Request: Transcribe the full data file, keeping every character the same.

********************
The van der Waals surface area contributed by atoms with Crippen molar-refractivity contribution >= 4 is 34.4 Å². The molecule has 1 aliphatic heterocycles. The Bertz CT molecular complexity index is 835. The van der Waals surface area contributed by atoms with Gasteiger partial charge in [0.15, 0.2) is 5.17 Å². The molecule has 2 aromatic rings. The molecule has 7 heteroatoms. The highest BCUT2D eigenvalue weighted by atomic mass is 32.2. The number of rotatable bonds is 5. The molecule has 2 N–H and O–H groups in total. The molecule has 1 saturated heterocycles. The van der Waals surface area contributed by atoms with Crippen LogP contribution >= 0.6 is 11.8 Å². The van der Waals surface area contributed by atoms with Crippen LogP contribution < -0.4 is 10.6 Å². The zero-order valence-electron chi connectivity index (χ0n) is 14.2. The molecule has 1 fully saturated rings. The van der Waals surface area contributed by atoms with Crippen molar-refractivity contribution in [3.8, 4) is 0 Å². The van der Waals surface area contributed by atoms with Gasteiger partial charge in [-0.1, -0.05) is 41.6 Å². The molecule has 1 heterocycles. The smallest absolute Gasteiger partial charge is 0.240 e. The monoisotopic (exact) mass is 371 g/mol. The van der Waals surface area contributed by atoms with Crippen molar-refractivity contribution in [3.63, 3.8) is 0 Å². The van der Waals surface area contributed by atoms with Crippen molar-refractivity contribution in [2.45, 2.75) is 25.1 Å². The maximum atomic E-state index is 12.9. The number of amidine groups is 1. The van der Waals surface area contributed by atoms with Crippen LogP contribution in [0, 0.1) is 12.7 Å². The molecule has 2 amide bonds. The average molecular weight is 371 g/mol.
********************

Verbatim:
The van der Waals surface area contributed by atoms with Crippen molar-refractivity contribution >= 4 is 34.4 Å². The molecule has 1 aliphatic heterocycles. The Bertz CT molecular complexity index is 835. The van der Waals surface area contributed by atoms with Gasteiger partial charge in [0.15, 0.2) is 5.17 Å². The molecule has 2 aromatic rings. The molecule has 7 heteroatoms. The highest BCUT2D eigenvalue weighted by atomic mass is 32.2. The number of rotatable bonds is 5. The molecule has 2 N–H and O–H groups in total. The molecule has 1 saturated heterocycles. The van der Waals surface area contributed by atoms with Crippen LogP contribution >= 0.6 is 11.8 Å². The van der Waals surface area contributed by atoms with Crippen LogP contribution < -0.4 is 10.6 Å². The zero-order valence-electron chi connectivity index (χ0n) is 14.2. The molecule has 1 fully saturated rings. The van der Waals surface area contributed by atoms with Crippen molar-refractivity contribution in [3.8, 4) is 0 Å². The van der Waals surface area contributed by atoms with Gasteiger partial charge in [-0.1, -0.05) is 41.6 Å². The molecule has 1 heterocycles. The smallest absolute Gasteiger partial charge is 0.240 e. The monoisotopic (exact) mass is 371 g/mol. The van der Waals surface area contributed by atoms with Crippen molar-refractivity contribution in [3.63, 3.8) is 0 Å². The van der Waals surface area contributed by atoms with Crippen molar-refractivity contribution in [2.45, 2.75) is 25.1 Å². The maximum atomic E-state index is 12.9. The number of amidine groups is 1. The van der Waals surface area contributed by atoms with Crippen LogP contribution in [0, 0.1) is 12.7 Å². The molecule has 2 amide bonds. The average molecular weight is 371 g/mol.